Thor Hogan’s book is incredibly ambitious in its scope but, commendably, accomplishes two related but distinct feats. The first half of the book (Chapters 1–3) provides an extensively detailed, historical account of how the U.S. government used the country’s ample fossil fuel supplies to spur economic growth and provide national and economic security for its citizens. The second half (Chapters 4–6), however, shows how the political, economic, and energy systems built over 200 years both exacerbated a new security threat (climate change) and hindered the U.S. government’s ability to respond to it. More important, it details specific policy proposals to address climate security. Thus, the book both provides a theoretically rich analysis of why addressing climate change is so politically difficult and offers a bold blueprint for overcoming these obstacles. Unlike many other books addressing climate change, Hogan acknowledges the past benefits of fossil fuels and argues that one (gas) can contribute to a sustainability revolution.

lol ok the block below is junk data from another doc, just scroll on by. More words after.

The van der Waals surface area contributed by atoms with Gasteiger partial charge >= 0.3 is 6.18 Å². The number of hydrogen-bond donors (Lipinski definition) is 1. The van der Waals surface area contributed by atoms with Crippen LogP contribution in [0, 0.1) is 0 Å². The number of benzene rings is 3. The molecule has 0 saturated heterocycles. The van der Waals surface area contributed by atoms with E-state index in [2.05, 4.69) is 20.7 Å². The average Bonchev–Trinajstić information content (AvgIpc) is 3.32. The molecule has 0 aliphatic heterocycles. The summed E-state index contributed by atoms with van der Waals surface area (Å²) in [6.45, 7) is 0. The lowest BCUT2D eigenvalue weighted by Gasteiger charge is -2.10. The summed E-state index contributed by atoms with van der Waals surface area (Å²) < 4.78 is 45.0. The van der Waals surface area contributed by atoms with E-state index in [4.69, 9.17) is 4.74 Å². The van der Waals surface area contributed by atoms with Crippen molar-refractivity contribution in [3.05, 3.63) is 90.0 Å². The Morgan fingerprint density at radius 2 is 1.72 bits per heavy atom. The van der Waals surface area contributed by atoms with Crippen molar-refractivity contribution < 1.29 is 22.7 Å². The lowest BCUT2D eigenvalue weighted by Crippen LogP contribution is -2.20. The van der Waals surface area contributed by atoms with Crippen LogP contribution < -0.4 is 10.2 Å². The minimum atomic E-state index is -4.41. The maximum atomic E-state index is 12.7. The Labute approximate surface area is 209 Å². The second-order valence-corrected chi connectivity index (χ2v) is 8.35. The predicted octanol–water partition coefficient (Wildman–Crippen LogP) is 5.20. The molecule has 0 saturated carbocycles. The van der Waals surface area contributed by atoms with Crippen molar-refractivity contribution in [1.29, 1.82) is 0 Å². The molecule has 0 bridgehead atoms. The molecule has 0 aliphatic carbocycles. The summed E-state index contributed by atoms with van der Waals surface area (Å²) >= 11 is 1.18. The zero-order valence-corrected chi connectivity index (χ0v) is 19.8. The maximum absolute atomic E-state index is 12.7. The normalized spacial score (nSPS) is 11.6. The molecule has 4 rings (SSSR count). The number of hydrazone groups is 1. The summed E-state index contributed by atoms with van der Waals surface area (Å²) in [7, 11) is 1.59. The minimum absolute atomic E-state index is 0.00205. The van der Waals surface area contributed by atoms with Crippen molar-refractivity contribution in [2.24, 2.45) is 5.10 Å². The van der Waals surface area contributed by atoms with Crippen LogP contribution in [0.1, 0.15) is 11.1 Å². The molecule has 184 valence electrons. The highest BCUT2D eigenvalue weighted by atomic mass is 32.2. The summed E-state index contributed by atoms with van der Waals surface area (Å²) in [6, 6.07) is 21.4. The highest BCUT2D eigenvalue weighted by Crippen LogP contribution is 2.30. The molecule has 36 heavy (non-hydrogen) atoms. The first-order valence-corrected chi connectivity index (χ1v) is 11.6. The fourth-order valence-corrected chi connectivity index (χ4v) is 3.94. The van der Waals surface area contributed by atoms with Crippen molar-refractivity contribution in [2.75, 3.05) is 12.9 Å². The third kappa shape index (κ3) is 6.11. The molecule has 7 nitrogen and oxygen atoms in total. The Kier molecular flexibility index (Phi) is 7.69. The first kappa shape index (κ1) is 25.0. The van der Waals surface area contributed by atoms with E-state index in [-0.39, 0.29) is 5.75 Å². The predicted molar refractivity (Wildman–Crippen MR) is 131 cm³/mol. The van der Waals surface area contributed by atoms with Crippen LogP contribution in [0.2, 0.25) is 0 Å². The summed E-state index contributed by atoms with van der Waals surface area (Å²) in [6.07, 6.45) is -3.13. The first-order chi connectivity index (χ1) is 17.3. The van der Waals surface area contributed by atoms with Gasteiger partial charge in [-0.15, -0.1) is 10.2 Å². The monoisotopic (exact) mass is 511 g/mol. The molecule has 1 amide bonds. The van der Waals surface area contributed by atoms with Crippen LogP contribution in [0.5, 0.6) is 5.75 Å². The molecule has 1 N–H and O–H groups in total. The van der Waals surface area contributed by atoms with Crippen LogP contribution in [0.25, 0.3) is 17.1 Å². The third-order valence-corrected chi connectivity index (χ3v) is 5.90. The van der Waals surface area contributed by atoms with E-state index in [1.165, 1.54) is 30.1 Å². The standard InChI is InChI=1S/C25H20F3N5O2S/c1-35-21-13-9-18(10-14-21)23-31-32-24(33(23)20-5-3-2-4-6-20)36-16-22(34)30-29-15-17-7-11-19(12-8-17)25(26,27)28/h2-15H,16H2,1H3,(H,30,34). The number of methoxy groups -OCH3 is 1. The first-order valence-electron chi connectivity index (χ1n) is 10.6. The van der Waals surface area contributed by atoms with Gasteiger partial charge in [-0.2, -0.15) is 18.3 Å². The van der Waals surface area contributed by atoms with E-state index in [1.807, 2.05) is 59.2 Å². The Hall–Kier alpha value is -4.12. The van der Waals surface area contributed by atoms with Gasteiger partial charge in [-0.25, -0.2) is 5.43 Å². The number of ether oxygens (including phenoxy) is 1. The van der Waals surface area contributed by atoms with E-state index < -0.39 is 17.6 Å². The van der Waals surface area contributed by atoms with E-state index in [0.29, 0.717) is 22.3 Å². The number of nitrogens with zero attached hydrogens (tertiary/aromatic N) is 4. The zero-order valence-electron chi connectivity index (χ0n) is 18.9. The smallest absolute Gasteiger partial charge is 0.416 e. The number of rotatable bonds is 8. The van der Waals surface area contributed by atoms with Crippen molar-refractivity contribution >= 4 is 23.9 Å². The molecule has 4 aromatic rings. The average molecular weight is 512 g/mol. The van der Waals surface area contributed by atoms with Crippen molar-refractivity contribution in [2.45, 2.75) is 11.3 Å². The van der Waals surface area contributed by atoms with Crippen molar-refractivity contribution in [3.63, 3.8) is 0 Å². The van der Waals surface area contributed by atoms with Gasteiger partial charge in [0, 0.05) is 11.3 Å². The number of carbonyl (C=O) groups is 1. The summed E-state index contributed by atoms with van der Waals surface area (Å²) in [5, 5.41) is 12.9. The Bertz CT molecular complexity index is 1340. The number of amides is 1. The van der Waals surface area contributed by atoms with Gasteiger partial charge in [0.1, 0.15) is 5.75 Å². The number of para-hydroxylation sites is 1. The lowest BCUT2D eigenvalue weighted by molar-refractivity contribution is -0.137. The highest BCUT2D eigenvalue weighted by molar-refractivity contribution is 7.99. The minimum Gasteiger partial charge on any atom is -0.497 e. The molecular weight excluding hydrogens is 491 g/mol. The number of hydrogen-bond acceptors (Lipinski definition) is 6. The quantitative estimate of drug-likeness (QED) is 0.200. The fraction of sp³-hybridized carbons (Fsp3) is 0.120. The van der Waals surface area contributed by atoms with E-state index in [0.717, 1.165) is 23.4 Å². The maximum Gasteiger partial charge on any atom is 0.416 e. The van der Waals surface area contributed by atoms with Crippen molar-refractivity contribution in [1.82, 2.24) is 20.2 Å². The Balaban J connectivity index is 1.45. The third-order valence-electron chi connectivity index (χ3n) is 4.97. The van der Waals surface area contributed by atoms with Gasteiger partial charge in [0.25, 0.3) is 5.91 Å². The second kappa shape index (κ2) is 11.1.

Hogan’s framework for historical analysis divides U.S. history into four political “ages” in which major elections realigned political coalitions, which changed the types of policy interventions the federal government pursued. Hogan argues that the increased use of specific hydrocarbons, alo
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